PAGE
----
The Shuriken development is nearly complete, and the game is now moving outside of the close-knit playtesters into a wider range of playtesters.
Currently we are aiming for a Kickstarter campaign to launch in spring or summer 2013. While the next playtest phase happens, Awesome Enterprise is beginning to source art and design components. If all stays on track, in spring the game will be ready for blind playtesting and that feedback will be incorporated into the Kickstarter version.
Today Awesome Dice released the results of an exhaustive 10,000 roll test of Chessex and GameScience dice to see how randomly D&D dice really roll:
The founder of GameScience, Lou Zocchi, has long claimed that GameScience dice roll more true than other gaming dice. In a well-known GenCon video Zocchi explained why GameScience dice should roll more true.
His logic is that due to how dice are made, traditional RPG dice are actually put through a process similar to a rock tumbler as part of the painting and polishing, and this process causes the dice to have rounded edges. In theory the uneven rounding gives the dice an inconsistent shape that favors certain sides. GameScience dice are not put through this process, which is why they retain their sharp edges and is also why their dice come uninked.
While Zocchi’s makes a good argument about egg-shaped d20s, what was lacking was any kind of actual testing of how the dice roll. Nowhere were we able to find any tests of d20s — either GameScience or traditional d20s — to determine whether or not they roll true. As giant fans of dice and an impartial third party, we decided to run a test ourselves and see just how randomly RPG d20s really roll.
We pitted GameScience precision dice against Chessex dice (the largest RPG dice manufacturer) to see what science has to say.
Today Awesome Dice announced the new Dragonscale Dice Bags being offered for sale on the site:
We spend a lot of time here at Awesome Dice searching for the coolest dice we can get our hands on (we also spend too much time rolling dice). Along with that we also try to find the coolest dice bags to carryall those sweet dice — and on the dice bag front we’re pretty sure we found the coolest dice bags in the entire world. Seriously, these things are amazing.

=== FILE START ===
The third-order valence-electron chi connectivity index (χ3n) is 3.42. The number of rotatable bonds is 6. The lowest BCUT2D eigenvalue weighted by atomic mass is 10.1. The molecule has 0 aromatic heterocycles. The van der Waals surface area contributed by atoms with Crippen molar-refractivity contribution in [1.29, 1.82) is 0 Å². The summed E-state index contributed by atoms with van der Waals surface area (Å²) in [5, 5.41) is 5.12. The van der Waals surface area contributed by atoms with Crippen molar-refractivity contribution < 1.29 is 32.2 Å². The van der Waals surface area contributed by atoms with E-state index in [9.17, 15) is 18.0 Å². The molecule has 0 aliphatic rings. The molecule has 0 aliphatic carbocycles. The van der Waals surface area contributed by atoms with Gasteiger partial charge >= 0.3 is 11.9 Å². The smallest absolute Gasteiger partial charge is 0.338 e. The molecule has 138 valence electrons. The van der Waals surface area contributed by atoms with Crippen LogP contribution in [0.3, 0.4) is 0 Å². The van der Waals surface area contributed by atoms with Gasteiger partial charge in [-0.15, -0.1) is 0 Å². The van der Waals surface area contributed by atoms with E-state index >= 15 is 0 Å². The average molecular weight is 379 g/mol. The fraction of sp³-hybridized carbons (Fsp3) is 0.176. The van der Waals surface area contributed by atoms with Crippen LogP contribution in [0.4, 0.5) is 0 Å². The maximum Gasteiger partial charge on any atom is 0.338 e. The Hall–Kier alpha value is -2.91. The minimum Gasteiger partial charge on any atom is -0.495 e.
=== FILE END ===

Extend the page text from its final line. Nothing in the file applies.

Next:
Dragonscale Dice Bags
Here’s a look at the black dragonscale dice bag:
Today Awesome Dice released the results of Google research into what players are using Google to find: is Pathfinder really more popular than D&D 4th edition? Awesome Dice looks for answers:
With the 5th edition D&D Next playtest going on, the D&D Edition Wars are about to have yet another competitor in the mix. In the recent past it’s been reported that Pathfinder is outselling D&D in the hobby market, and possibly other channels as well. But in the fight for sales the only competition Pathfinder has is 4e; however, D&D 3.5 remains beloved in the hearts of a huge number of gamers. We thought it would be interesting to try to dig up some statistics on the popularity of all editions of Dungeons and Dragons — and Pathfinder — rather than just the ones that are in print.
Google is the largest search engine by a huge margin. With a 70% market share in the US and far more in Europe, Google serves over a billion searches a day. As a result taking a look at what people are searching for on Google gives us a nice qualitative glimpse of the interest level in different D&D editions, and Pathfinder. Happily, Google provides some tools to let us see a little bit of the data of what is being searched.
Awesome Dice just released another new Balthazar video, in which Balthazar discusses rules lawyers:
Today Awesome Dice released an infographic of the history of dice, dating from 3,100 BC to present: